Takahashi et al.[17] 2011 Japan 83 M 3VD 3 BIMA, Saphenous vein Right
Mouline & Vallely [18] 2013 Australia 81 M 1VD 2 BIMA Not mentioned
Su et al.[19] 2013 China 65 F 3VD 3 RIMA, Saphenous vein Both

BIMA=bilateral mammary arteries; F=female; LCA=left main coronary artery; M=male; RIMA=right internal mammary artery; VD=vessel disease

*Conversion to on-pump technique due to hemodynamic instability

Minimally invasive technique

Minimally Invasive Approach

Although not widely diffused in our country, minimally invasive techniques can be employed in these cases, like demonstrated only by a couple of authors. The first report was described by Romano et al.[15], in 2010, in which they performed a right anterior small thoracotomy (11 cm in length) to access the chest and mobilize the RIMA in a skeletonized fashion. Distal anastomosis to the LAD artery was achieved by the standard beating-heart technique and the surgeon standing on the right side of the patient. The authors claimed more complete and normal view of the operative field using such technique and arrangement. Su et al.[19], in 2013, described an off-pump triplevessel coronary bypass surgery with a partial sternotomy incision (10 cm in length), in which the surgeon performed the distal anastomosis standing on the left side of the operating table and after chose the right side to perform the proximal anastomosis because of the better exposure of the ascending aorta.

TECHNICAL AND FINAL CONSIDERATIONS

One of the most important facts in these cases is related to the best position of the surgeon on the operating table specially when considering off-pump procedures, due to the natural challenges during beating-heart operations and the mirrored operative field in the situs inversus condition. Besides of our report, we found 15 patients operated without the use of CPB. In 2 of them there was no clear mention about the surgeon side. In 5 patients, the operations were performed with the surgeon standing on the right side of the patient, in another 5 on the left side and in 3 the surgeon stood on both sides. Bonde & Campalani[8] strongly recommended performing the surgery from the left side, but some authors simply felt at ease to perform in this way[20]. Chakravarthy et al.[13] reported a series of two cases, in the first standing on the right side, but in the second case they chose to switch the positions, concluding that such cases brought extra technical problems even if standing on the left side. Chakravarthy et al.[13] and Su et al.[19] performed the distal anastomosis standing on the left side and the proximal anastomosis on the right side. Su et al.[19] experienced better exposure of the ascending aorta during the proximal anastomosis. Another authors advocated operating on the right side while feeling comfortable performing such operations[20]. Bonde & Campalani[8], Abdullah & Mazalan[10] and Chakravarthy et al.[13], even with different positions, experienced difficulties during exposure and anastomosis of the PDA with some hemodynamic instability, which obligated the first to convert the case to on-pump procedure.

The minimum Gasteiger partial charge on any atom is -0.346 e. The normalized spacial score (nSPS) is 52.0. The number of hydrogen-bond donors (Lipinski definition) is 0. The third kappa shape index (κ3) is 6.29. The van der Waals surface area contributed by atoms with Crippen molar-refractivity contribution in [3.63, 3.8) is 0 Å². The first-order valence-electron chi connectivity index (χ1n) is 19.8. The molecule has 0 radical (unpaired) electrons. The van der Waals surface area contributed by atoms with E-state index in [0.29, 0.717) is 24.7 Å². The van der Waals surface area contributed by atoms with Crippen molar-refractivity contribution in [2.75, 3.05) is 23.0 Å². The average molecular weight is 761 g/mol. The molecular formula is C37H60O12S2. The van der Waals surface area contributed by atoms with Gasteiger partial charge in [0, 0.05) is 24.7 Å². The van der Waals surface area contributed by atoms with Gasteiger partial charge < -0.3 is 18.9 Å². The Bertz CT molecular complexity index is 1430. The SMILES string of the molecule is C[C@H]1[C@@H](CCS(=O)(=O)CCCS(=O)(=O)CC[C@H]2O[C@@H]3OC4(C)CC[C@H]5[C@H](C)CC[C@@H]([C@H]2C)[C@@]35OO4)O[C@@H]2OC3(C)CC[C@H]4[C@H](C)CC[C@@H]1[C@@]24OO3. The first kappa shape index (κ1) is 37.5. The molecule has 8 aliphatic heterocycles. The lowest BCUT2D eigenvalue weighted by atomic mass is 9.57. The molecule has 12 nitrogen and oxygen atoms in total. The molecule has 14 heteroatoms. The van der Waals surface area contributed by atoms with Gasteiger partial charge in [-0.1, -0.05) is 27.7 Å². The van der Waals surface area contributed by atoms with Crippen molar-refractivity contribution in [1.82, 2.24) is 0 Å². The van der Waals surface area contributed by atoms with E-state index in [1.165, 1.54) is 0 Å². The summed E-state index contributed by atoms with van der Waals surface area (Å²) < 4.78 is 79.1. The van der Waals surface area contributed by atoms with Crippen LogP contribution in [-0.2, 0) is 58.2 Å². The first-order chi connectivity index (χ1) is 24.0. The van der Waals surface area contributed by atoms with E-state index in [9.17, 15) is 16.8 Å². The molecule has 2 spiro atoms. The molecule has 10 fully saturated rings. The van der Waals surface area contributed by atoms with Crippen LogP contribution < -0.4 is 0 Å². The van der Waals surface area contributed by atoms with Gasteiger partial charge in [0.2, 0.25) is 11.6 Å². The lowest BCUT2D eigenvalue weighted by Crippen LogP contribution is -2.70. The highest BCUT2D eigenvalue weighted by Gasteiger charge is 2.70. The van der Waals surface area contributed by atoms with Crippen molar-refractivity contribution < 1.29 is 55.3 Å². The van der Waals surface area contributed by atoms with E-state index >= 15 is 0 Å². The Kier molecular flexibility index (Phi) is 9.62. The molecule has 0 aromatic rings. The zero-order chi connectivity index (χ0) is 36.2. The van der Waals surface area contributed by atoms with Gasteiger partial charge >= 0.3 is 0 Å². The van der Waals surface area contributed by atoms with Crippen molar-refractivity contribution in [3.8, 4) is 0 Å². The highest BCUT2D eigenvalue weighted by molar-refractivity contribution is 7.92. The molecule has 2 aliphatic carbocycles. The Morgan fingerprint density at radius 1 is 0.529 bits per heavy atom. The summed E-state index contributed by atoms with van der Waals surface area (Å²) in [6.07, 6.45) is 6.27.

Although not using CPB, we performed a triple coronary artery bypass surgery in a patient with dextrocardia and situs inversus totalis, with the surgeon standing on the left side of the patient being the unique change in the technical arrangement for the procedure that occurred without any complication. We chose to use the RIMA once the left one would not reach properly the LAD artery and would cross over the mediastinum. We have found that using deep pericardial traction sutures with minimal inotropic support allowed to us to obtain good exposure of the lateral and posterior walls of the heart without inducing hemodynamic instability. The postoperative course was uneventful, the patient was discharged home eight days later and one year after the operation he remained in good clinical condition and no further complication. A CT coronary angiography confirmed the viability of all grafts 9 months after the surgery.

Authors' roles & responsibilities
CJTK Conception and design study; realization of operations and/or trials; analysis and/or data interpretation; manuscript redaction or critical review of its content; final manuscript approval
FB Manuscript redaction or critical review of its content; final manuscript approval
ANM Realization of operations and/or trials; final manuscript approval
RTT Realization of operations and/or trials; final manuscript approval
FGJ Final manuscript approval

This study was carried out in the Department of Cardiac Surgery at Hospital Regional João de Freitas, Arapongas, PR, Brazil.

No financial support.

REFERENCES

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Received: September 17, 2015; Accepted: February 16, 2016

Correspondence Address: Carlos Junior Toshiyuki Karigyo, Department of Cardiac Surgery at Hospital Regional João de Freitas, Rodovia PR 218, Km 01, s/n - Jardim Universitário - Arapongas, PR, Brazil, Zip code: 86702-670. E-mail: ctkarigyo@hotmail.com